The joy of rulebreaking

August 20, 2013

 

Just like a water bottle shrinks at the end of a flight as the air pressure increases, most objects get smaller in every direction when pressure is applied equally (hydrostatically) around it. Negative linear compressibility (NLC) is the bizarre phenomenon that involves a structure actually expanding in one direction under the same conditions — in doing so it has to fight against the external pressure.

 

For some time our design approach to engineering NLC has been to focus on materials that show strong and anisotropic negative thermal expansion (NTE). The working assumption here is that two phenomena share the same underlying geometric origin: our (clichéd?) analogy here is that frameworks can act like a collapsible wine-rack. On heating, the rapid expansion of weak bonds is translated by this geometry into an equally large collapse in a perpendicular direction; on compression, the situation is simply reversed as the weak bonds are the most easily deformed.

 

In order then to enhance negative compressibility — so the thinking goes — we simply have to design a material that is as positively compressible as possible in one set of directions, which can then be transferred through the framework to a negative response. Here we turn to engineering for inspiration: springs are the design motif used in situations when compression must be maximised. In the paper below, we have shown that zinc(II) dicyanoaurate(I) contains supramolecular ‘springs’ assembled from weak gold…gold interactions. These springs do indeed render the material highly compressible in two directions, that, through the framework topology, gives rise to the largest negative response ever reported.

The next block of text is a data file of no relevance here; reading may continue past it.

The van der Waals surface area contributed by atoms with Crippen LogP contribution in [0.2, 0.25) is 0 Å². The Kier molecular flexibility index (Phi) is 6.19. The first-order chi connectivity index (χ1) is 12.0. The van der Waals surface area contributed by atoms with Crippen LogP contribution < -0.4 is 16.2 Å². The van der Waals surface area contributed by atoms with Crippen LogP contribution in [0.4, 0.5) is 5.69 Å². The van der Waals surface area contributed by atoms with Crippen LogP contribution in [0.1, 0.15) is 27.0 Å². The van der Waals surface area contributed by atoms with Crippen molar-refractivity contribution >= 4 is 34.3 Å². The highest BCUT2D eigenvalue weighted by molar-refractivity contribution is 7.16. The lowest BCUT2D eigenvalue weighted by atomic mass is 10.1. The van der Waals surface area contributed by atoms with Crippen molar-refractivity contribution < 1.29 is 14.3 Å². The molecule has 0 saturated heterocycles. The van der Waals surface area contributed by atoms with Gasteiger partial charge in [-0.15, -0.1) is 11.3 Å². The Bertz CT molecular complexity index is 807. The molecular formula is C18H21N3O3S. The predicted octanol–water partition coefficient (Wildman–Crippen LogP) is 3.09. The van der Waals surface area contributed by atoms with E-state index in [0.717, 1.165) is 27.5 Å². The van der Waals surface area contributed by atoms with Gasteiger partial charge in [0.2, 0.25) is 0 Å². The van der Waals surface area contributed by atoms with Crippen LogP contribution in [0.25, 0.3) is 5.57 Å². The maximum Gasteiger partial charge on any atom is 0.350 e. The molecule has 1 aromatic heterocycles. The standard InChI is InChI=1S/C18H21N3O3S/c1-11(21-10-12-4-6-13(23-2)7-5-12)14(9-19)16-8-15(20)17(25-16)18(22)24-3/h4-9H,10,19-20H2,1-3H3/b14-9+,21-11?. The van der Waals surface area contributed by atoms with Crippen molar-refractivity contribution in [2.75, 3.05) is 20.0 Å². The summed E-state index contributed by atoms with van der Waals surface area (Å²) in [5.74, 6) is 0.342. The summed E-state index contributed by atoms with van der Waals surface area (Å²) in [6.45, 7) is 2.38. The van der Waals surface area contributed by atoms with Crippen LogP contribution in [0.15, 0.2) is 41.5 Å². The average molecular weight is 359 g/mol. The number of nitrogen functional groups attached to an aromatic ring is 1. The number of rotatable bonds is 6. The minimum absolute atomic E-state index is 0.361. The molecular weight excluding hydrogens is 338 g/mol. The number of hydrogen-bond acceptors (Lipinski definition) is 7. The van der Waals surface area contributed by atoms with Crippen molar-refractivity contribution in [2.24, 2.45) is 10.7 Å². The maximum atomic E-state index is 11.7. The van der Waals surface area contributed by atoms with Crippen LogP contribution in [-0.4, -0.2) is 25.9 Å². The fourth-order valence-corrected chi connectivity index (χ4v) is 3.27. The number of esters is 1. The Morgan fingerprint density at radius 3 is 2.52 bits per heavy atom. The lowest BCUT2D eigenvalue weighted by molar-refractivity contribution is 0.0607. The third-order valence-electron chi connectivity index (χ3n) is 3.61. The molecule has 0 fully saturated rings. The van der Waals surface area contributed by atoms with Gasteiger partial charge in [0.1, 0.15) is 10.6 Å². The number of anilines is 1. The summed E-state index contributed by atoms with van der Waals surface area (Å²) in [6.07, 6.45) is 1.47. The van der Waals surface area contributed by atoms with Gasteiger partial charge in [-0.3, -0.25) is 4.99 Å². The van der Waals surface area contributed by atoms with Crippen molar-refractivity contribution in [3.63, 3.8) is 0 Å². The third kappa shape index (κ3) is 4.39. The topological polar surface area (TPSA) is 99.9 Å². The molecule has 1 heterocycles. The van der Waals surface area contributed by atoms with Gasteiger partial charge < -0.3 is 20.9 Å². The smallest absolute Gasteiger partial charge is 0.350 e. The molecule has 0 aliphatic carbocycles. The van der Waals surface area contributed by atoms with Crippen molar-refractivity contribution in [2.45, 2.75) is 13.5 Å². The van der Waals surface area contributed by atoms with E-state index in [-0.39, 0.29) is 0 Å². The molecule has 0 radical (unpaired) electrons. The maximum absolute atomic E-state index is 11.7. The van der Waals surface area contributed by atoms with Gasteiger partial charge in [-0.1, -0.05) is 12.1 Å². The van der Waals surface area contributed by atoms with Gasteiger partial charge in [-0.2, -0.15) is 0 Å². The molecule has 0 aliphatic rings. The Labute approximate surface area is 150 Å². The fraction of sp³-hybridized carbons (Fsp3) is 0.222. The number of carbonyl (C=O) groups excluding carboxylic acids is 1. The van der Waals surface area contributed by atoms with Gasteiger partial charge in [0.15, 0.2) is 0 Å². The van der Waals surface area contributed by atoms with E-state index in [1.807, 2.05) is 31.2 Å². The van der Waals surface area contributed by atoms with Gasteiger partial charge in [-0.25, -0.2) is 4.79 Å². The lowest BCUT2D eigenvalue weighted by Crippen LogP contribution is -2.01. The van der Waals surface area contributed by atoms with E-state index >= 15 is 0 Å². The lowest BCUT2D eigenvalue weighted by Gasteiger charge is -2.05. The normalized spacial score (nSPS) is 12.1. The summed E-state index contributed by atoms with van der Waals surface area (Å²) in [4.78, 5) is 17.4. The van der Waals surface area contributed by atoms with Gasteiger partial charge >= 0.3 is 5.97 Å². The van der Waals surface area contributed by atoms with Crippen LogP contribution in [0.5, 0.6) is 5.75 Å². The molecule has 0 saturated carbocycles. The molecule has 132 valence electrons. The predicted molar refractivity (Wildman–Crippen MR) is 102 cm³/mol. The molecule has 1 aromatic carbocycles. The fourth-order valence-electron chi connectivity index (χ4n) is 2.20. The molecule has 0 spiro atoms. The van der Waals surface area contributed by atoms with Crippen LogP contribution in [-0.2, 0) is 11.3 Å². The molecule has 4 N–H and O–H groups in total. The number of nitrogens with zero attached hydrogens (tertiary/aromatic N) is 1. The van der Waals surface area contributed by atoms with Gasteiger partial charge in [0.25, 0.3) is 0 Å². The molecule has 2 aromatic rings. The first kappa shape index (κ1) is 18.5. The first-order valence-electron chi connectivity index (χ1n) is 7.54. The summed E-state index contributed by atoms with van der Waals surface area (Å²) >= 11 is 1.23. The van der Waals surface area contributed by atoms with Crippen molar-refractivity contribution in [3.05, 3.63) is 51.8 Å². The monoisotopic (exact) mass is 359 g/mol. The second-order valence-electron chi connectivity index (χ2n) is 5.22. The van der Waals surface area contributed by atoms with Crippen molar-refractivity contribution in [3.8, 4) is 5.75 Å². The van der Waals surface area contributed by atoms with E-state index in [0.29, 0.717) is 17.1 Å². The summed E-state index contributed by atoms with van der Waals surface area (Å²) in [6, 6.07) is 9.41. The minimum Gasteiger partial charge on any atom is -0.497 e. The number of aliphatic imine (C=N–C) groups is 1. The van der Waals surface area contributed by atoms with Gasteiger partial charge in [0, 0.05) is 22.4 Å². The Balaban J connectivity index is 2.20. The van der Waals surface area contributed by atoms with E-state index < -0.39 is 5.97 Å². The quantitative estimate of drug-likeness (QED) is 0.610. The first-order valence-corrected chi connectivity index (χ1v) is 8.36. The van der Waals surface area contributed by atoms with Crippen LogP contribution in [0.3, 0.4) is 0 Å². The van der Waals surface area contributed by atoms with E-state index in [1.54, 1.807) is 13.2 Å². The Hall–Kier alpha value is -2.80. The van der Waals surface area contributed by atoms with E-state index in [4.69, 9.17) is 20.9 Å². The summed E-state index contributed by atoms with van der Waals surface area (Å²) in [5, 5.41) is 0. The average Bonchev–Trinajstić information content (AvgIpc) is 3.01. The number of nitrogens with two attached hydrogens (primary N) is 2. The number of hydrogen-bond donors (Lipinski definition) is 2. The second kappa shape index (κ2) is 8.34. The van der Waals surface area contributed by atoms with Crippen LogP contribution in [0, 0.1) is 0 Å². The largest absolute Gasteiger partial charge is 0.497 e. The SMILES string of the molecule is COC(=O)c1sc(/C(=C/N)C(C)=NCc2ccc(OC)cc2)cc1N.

Working as we do with materials that behave in an opposite sense to what intuition demands — shrinking when they are heated, or expanding when they are squeezed — means that we are becoming used to expecting the unexpected in much of our work. Luckily it appears that there are still surprises to be found — even in this world of counterintuitive response. And it is through studying these surprises that we hope to uncover new opportunities in material design.

 

 

Giant negative linear compressibility in zinc dicyanoaurate

A B Cairns, J Catafesta, C Levelut, J Rouquette, A van der Lee, L Peters, A L Thompson, V Dmitriev, J Haines and A L Goodwin

Nature Materials 12, 212–216 (2013)

 

 

This post originally appeared as a highlight on the Goodwin Group research pages here.

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Andrew Cairns | Department of Materials, Imperial College London
a.cairns [at] imperial.ac.uk | +44 (0)20 7594 9528